Brother can you spare the time?

Greetings from the frozen cow fields of Niigata ken. This gaijin is avoiding work by drinking genmai cha and staring at the white snow cap of Mount Yoneyama. The weather is bitter here, the music is loud and conjunctions are consistently ignored.

Anyone in the mood for visuals can go here.

Oh what a shameless glutton this land has made me! I've been gorging myself on local discoveries, attacking films and literature, and rolling in wealth like the fiend I am. My only woe is that I have precious few moments to fully digest all I have access to. So I will steal this time like a bandit and share. (GilliamW00t)

But before I rave, I must bitch.

Tokyo Jihen's latest? Blah. Or rather just not my thing. I still appreciate the lingering fragments of Ringo's signature oddness, her juxtaposition of carnal lyrics set to a beat I would rather act silly to on roller skates. I miss her indie rock days. I doubt I will hear them again.

Moving on, I think my dear Communist has a thing for brothers. Can't put my finger on it but if there are male siblings involved, she will perk. One day she introduced me to the uber folksy phenomenon that is Hirakawachi Icchoume.

Or 平河地一丁目 This is actually the name of their old street address in Shizuoka.

They are wunderkinds of a kind and local to my suprise. They write their own songs, compose their own music, sell their own CDs and they're not even out of middle school. I hate them. No, I love them.

The younger brother, Naojiro, does most of the vocals. Ryunosuke writes most of the music. They have somehow managed to steer clear of Pop Jams, a Herculean feat for musicians in their age group. Naokun's voice is angelic if that word appeals to you and Ryukun's lyrics are appropriately emotional. If the younguns here have angst, they are not always permitted to express it honestly. When they do, at times it may seem overdone. Or maybe that is just the language barrier.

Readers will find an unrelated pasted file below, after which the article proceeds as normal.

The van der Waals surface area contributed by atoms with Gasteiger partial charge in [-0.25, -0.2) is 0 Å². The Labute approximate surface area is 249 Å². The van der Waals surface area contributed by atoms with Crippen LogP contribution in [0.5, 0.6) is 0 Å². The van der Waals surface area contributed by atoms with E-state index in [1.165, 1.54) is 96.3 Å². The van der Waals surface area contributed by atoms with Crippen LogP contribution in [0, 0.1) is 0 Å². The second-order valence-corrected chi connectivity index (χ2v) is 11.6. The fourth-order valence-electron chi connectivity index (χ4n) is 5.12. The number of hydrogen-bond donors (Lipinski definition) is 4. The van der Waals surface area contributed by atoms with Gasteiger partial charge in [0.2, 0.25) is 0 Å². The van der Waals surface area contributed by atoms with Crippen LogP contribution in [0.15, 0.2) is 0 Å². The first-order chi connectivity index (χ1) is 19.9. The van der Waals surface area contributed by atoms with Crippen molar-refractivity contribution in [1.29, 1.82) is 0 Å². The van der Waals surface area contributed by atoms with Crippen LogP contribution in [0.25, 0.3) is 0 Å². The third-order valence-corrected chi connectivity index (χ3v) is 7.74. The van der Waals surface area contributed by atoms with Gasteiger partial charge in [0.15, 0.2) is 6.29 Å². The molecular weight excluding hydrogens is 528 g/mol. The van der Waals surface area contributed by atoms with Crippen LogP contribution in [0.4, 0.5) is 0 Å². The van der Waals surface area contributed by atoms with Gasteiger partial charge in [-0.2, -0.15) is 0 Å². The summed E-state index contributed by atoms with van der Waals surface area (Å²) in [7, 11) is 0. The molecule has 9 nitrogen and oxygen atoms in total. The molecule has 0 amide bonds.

The boys don't seem to like Tokyo. Naokun's plaintive singing and Ryukun's even more plaintive lyrics give me the impression that Tokyo is not a place where actual things can be felt. In Shoujo少女 they reflect gently on a dim headed girl sitting on a veranda. Simple, sweet. If their aesthetic can be summed up in a word, I'd choose innocent.

Not necessarily naieve, though. On Hirakawachi Icchoume, innocence is a well-preserved soul confection and not something they seem eager to be rid of. I rented this shock drama of a film called Neighbor 13, which was agonizingly realistic. Like a poorly edited Miike. It moved at a slug's pace. The suspense bordered on boredom. I hated it. As the credits rolled, I heard Nao-kun's voice and balked. はがれた夜 is difficult to translate. はがれた (HAGARETA) means "to become unstuck/undone" and 夜 (YORU) means "night". The lyrics contemplate strength and weakness and how to preserve the self when dealing with the two. This came out of a 12 year old.


I find traditional instruments sexy. Happily for me, the Yoshida Brothers 吉田兄弟 are too.  They're hot, they're young and they play shamisen as though it were a *insert guitar name here*. I prefer their more understated material such as a Hill with no Name 名も無き丘 and Sprouting 萌え. Their hit single Storm did not impress me. Add a techno beat and synthesizers and suddenly the foreigners pay attention? Boo, I say! It just sounds like video game BGM to me.

Like Hajime Chitose, the Yoshida Bros. are trying to reinterpret the ancient. I think they are good at it. Aesthetically, they do not require digital accoutrements or maybe I am just personally against such mergings.

I had more but that will have to wait for another post. I am sorry I can't provide samples yet. I am a retard with a MAC, a hopeless duo if ever there was one.

Songs to Seek: Tokyo/Hirakawachi Icchoume, Shoujo/Hirakawachi Icchoume, Hagareta Yoru/Hirakawachi Icchoume, Hill with no Name/Yoshida Brothers, Sprouting/Yoshida Brothers

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